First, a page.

Model-Based Systems Engineering

A structured approach

Model-based systems engineering is an increasingly popular topic in engineering. However, its definition remains a subject of varied interpretations. It seems crucial to understand the different facets of this approach in order to guarantee its effective deployment.
From understanding the foundations of MBSE to putting it into practice, we highlight the essential elements, in our opinion, to fully understand this approach, coupled with some practical advice aimed at maximizing the advantages of MBSE and successfully deploying it.

Understand MBSE

MBSE is based on two key notions: the notion of model (Model-Based) on the one hand and system engineering (Systems Engineering) on ​​the other hand.
It is therefore an approach favoring the use of digital models, rather than textual documents, as the main means of information. The models, composed of different views, offer specific representations ideally organized according to an architectural framework. MBSE approach is therefore above all a structured and ultimately equipped approach (in the software sense). In the broader context of systems engineering, MBSE is therefore fully part of the quest for formalization and mastery of the design and validation of complex systems.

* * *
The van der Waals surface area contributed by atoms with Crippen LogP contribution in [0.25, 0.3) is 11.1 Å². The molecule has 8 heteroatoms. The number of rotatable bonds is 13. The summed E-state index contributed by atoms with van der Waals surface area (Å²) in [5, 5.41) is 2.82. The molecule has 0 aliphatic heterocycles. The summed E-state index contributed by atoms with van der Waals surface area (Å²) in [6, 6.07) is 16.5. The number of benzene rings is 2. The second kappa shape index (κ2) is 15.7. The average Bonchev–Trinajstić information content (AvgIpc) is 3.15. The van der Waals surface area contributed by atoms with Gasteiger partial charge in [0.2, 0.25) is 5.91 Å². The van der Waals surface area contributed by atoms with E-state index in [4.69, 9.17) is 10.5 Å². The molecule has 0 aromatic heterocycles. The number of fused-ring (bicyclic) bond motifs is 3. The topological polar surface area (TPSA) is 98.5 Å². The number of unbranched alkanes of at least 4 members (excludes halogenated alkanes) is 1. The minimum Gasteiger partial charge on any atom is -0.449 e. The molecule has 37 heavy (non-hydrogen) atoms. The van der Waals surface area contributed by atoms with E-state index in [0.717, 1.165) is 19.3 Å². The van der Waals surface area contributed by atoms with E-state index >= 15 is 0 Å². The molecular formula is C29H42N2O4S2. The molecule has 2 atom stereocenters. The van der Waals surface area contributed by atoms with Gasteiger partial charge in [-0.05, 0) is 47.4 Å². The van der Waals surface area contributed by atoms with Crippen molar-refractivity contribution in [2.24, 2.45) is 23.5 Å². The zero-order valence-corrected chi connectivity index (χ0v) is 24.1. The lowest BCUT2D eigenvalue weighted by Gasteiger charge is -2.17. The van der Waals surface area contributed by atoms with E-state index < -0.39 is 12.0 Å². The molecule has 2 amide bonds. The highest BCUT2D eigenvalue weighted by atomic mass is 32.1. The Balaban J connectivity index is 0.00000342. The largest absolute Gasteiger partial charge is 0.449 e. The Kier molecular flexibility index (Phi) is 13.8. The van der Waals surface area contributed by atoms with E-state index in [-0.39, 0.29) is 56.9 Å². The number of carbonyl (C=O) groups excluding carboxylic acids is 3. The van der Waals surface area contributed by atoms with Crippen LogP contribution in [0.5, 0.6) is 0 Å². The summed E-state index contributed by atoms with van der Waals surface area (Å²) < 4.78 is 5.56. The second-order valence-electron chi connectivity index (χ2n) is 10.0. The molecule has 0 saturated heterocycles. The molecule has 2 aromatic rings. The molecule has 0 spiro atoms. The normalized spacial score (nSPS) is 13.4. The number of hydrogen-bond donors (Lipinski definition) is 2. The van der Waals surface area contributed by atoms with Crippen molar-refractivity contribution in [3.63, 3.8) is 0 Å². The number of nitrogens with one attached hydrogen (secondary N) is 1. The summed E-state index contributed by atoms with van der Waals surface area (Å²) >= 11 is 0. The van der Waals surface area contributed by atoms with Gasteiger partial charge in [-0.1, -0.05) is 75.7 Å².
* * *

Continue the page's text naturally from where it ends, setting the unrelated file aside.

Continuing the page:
Without MBSE

Reports (system specification, test results)
each of which carries some information about the system


Digital model of a system
from which documents are automatically generated

The advantages of MBSE are multiple. By gathering and linking all the data relating to the design of a system, from the need to the solution, it connects all engineering disciplines and facilitates impact analyzes. In addition, the digitalization of models promotes design consistency. In the current context of digital transformation of companies, MBSE therefore takes a central place, with companies seeking to establish digital continuity in their design process.

The 4 pillars of MBSE

A crucial interdependence

The framework

The architectural framework, such as the CESAM framework, organizes the representations of the system into several views (operational, functional and organic for example).

The language